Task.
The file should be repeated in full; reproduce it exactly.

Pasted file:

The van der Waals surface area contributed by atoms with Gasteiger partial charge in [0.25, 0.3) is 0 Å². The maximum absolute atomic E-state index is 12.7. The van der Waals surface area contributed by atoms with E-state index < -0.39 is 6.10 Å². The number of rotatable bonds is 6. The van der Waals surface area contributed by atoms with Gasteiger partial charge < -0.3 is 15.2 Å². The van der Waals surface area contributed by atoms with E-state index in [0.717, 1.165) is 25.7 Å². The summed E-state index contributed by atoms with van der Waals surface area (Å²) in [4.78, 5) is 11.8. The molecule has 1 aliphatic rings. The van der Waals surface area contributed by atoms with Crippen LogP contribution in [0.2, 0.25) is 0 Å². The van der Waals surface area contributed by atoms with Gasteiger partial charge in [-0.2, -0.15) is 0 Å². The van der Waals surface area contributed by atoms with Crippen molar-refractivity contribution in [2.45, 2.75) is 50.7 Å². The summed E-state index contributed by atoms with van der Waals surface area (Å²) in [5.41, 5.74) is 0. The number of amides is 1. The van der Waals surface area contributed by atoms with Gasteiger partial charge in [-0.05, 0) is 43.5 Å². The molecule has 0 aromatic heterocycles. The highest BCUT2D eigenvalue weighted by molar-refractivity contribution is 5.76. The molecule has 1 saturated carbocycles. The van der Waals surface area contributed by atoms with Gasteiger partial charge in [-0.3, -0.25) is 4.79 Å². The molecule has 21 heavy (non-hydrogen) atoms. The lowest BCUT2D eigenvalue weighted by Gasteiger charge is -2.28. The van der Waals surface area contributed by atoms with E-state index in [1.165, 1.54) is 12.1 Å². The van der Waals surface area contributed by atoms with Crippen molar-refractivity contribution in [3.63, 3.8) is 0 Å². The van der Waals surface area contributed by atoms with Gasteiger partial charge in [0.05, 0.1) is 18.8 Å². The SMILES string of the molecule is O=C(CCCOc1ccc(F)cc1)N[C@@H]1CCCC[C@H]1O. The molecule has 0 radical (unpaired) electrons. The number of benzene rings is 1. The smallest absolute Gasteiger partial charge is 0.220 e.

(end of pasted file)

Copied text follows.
The van der Waals surface area contributed by atoms with Gasteiger partial charge in [0.25, 0.3) is 0 Å². The maximum absolute atomic E-state index is 12.7. The van der Waals surface area contributed by atoms with E-state index < -0.39 is 6.10 Å². The number of rotatable bonds is 6. The van der Waals surface area contributed by atoms with Gasteiger partial charge < -0.3 is 15.2 Å². The van der Waals surface area contributed by atoms with E-state index in [0.717, 1.165) is 25.7 Å². The summed E-state index contributed by atoms with van der Waals surface area (Å²) in [4.78, 5) is 11.8. The molecule has 1 aliphatic rings. The van der Waals surface area contributed by atoms with Crippen LogP contribution in [0.2, 0.25) is 0 Å². The van der Waals surface area contributed by atoms with Gasteiger partial charge in [-0.2, -0.15) is 0 Å². The van der Waals surface area contributed by atoms with Crippen molar-refractivity contribution in [2.45, 2.75) is 50.7 Å². The summed E-state index contributed by atoms with van der Waals surface area (Å²) in [5.41, 5.74) is 0. The number of amides is 1. The van der Waals surface area contributed by atoms with Gasteiger partial charge in [-0.05, 0) is 43.5 Å². The molecule has 0 aromatic heterocycles. The highest BCUT2D eigenvalue weighted by molar-refractivity contribution is 5.76. The molecule has 1 saturated carbocycles. The van der Waals surface area contributed by atoms with Gasteiger partial charge in [-0.3, -0.25) is 4.79 Å². The molecule has 21 heavy (non-hydrogen) atoms. The lowest BCUT2D eigenvalue weighted by Gasteiger charge is -2.28. The van der Waals surface area contributed by atoms with E-state index in [1.165, 1.54) is 12.1 Å². The van der Waals surface area contributed by atoms with Crippen molar-refractivity contribution in [3.63, 3.8) is 0 Å². The van der Waals surface area contributed by atoms with Gasteiger partial charge in [0.05, 0.1) is 18.8 Å². The SMILES string of the molecule is O=C(CCCOc1ccc(F)cc1)N[C@@H]1CCCC[C@H]1O. The molecule has 0 radical (unpaired) electrons. The number of benzene rings is 1. The smallest absolute Gasteiger partial charge is 0.220 e.